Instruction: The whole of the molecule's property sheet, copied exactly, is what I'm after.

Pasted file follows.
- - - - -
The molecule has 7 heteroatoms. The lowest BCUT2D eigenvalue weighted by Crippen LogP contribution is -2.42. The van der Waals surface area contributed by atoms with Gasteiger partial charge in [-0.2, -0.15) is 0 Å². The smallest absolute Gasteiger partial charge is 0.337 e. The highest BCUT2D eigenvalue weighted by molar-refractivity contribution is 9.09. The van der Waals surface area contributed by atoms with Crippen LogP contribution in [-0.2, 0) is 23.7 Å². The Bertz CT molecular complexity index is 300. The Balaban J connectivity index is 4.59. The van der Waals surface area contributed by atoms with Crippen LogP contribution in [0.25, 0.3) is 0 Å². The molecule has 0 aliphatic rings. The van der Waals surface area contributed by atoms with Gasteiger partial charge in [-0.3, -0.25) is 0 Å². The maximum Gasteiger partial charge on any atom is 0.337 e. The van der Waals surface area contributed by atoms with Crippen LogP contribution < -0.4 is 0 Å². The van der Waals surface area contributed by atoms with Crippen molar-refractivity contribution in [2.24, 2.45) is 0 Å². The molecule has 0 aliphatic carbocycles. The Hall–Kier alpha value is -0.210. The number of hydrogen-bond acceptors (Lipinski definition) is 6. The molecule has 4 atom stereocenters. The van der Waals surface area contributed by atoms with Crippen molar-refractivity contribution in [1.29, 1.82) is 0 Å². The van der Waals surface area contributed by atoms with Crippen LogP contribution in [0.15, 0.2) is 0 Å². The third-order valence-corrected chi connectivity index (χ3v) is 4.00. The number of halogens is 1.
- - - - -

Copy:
The molecule has 7 heteroatoms. The lowest BCUT2D eigenvalue weighted by Crippen LogP contribution is -2.42. The van der Waals surface area contributed by atoms with Gasteiger partial charge in [-0.2, -0.15) is 0 Å². The smallest absolute Gasteiger partial charge is 0.337 e. The highest BCUT2D eigenvalue weighted by molar-refractivity contribution is 9.09. The van der Waals surface area contributed by atoms with Crippen LogP contribution in [-0.2, 0) is 23.7 Å². The Bertz CT molecular complexity index is 300. The Balaban J connectivity index is 4.59. The van der Waals surface area contributed by atoms with Crippen LogP contribution in [0.25, 0.3) is 0 Å². The molecule has 0 aliphatic rings. The van der Waals surface area contributed by atoms with Gasteiger partial charge in [-0.3, -0.25) is 0 Å². The maximum Gasteiger partial charge on any atom is 0.337 e. The van der Waals surface area contributed by atoms with Crippen LogP contribution < -0.4 is 0 Å². The van der Waals surface area contributed by atoms with Crippen molar-refractivity contribution in [2.24, 2.45) is 0 Å². The molecule has 0 aliphatic carbocycles. The Hall–Kier alpha value is -0.210. The number of hydrogen-bond acceptors (Lipinski definition) is 6. The molecule has 4 atom stereocenters. The van der Waals surface area contributed by atoms with Crippen molar-refractivity contribution in [1.29, 1.82) is 0 Å². The van der Waals surface area contributed by atoms with Crippen LogP contribution in [0.15, 0.2) is 0 Å². The third-order valence-corrected chi connectivity index (χ3v) is 4.00. The number of halogens is 1.